Friday, 6 February 2015

An Exception

I've always tried to avoid growing F1 hybrids - well, mostly. If I'm sent free seeds with an order or magazine it seems rather churlish to reject them, and a few others have slipped through the net over the years for one reason or another. It's not that there's anything 'wrong' with hybrids, but you have to support the things that you want to thrive. It's a bit like buying British or local. I want to see biodiversity and food security thriving, and hybrids undermine these by drastically reducing demand for traditional open-pollinated varieties, and because they're not genetically stable and can't reproduce to create another generation the same. I also like to think I can save the seeds of all my crops, although my seed-saving operation has a long way to go yet... And F1 seeds can be pretty expensive too!

But this year I'm making one deliberate exception, and it's this:

Aubergines are a luxury vegetable for us - something that we could easily do without, but something I'd love to eat more. I rarely buy them, simply because I'm buying less and less veg anyway - my priority is to eat what I grow and I'm far too busy eating all the courgettes and French beans and tomatoes and peppers and leafy greens coming out of the garden when they're in season. So the only way I'm gonna get to eat them is if I grow them myself!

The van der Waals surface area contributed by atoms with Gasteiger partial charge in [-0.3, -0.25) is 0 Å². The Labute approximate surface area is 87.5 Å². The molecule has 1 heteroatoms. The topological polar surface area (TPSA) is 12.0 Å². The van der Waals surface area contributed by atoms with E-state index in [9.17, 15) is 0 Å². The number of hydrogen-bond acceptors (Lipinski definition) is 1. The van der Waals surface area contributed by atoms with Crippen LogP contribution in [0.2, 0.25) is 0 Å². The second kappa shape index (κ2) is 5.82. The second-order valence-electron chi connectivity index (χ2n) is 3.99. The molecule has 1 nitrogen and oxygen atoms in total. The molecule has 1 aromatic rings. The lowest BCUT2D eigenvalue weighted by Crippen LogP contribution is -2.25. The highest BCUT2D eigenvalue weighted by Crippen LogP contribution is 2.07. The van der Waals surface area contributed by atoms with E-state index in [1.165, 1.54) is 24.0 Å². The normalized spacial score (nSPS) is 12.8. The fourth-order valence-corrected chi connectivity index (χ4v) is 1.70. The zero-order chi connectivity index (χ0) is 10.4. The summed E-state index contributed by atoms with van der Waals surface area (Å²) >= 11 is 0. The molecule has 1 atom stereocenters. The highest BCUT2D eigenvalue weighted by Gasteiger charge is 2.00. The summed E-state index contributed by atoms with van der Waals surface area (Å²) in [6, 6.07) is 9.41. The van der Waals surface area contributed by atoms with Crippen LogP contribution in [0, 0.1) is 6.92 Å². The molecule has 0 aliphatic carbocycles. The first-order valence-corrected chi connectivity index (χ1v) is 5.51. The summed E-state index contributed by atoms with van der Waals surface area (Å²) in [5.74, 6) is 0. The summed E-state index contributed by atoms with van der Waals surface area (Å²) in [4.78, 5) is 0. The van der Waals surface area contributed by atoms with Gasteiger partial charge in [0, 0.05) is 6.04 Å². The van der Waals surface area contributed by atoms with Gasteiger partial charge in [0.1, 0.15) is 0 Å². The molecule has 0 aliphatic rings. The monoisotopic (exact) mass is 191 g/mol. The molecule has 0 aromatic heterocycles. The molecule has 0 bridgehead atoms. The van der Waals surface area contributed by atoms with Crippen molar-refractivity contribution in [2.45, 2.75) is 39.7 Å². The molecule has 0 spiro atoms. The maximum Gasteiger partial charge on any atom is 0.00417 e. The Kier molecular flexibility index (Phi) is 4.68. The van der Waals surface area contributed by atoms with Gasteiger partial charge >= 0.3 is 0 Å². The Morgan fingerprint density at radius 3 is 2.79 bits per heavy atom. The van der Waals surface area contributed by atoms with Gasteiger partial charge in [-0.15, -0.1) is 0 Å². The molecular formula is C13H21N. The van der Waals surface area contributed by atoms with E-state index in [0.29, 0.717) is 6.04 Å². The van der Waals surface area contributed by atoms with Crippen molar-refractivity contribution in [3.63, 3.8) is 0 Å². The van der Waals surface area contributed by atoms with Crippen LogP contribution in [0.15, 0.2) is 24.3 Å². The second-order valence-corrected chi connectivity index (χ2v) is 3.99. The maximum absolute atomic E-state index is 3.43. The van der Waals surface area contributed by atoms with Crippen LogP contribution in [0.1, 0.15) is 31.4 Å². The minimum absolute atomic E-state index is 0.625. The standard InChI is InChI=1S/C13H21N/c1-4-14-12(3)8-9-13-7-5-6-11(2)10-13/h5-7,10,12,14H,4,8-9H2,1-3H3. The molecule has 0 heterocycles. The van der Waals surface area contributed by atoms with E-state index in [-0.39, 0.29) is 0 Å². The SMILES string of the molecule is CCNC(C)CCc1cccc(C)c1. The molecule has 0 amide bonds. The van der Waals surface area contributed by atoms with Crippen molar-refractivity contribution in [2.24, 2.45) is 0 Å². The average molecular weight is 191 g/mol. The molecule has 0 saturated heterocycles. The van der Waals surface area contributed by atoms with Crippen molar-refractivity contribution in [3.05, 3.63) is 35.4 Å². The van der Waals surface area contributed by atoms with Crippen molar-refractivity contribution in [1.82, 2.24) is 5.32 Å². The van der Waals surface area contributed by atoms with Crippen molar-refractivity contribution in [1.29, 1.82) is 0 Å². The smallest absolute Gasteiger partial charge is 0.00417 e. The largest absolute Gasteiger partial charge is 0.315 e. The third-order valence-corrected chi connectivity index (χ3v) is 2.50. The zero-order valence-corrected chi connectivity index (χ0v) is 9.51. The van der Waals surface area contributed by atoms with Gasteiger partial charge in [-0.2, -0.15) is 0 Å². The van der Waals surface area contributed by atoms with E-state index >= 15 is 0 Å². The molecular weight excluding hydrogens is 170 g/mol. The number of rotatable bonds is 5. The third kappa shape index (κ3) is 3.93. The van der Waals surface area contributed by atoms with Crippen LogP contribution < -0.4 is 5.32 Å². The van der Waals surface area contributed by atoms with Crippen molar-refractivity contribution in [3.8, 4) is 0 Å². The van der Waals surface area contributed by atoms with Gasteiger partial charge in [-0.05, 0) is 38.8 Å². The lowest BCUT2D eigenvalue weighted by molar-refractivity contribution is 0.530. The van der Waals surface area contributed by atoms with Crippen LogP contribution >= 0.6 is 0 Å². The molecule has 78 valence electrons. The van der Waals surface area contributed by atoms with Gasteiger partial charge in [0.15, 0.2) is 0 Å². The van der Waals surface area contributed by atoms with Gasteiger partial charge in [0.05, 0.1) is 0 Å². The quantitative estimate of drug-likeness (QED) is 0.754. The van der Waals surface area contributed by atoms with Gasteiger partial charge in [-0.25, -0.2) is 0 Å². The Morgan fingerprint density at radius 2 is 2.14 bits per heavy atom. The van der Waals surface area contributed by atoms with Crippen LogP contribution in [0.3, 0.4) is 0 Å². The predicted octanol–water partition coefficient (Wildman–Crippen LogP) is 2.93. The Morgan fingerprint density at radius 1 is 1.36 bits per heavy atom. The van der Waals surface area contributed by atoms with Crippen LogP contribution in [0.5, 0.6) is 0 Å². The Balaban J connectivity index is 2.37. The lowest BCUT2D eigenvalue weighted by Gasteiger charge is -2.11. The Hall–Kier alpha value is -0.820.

But aubergines, lets face it, are just not really suited to the British climate - they need lots and lots of warmth and sunshine - yet I know many gardeners have moderate success with them, especially under cover. Not me; I've managed to grow just two small aubergines in five or six years of trying, and one of them went bad on the plant. There are only really two open-pollinated varieties of aubergines widely available (not counting fancy-coloured ones or mini ones, which I'm less interested in for now) and I've tried them both, without success. So when I read a recommendation for this variety, Bonica F1, on Nicky Kyle's great blog I thought well, why not have one last bash? Better to grow an F1 hybrid than not to grow them at all! Hybridisation brings the best traits together from other varieties to create new varieties that are (generally) more productive or earlier, more consistent and more reliable - the easier (though pricier) choice for any gardener, and in theory they will crop more readily where traditional varieties have failed. The plastic greenhouse we're putting on the allotment this year means we'll be able to provide them with a bit more protection than at home, too, so I'm crossing my fingers and looking forward to a bountiful aubergine harvest for once!

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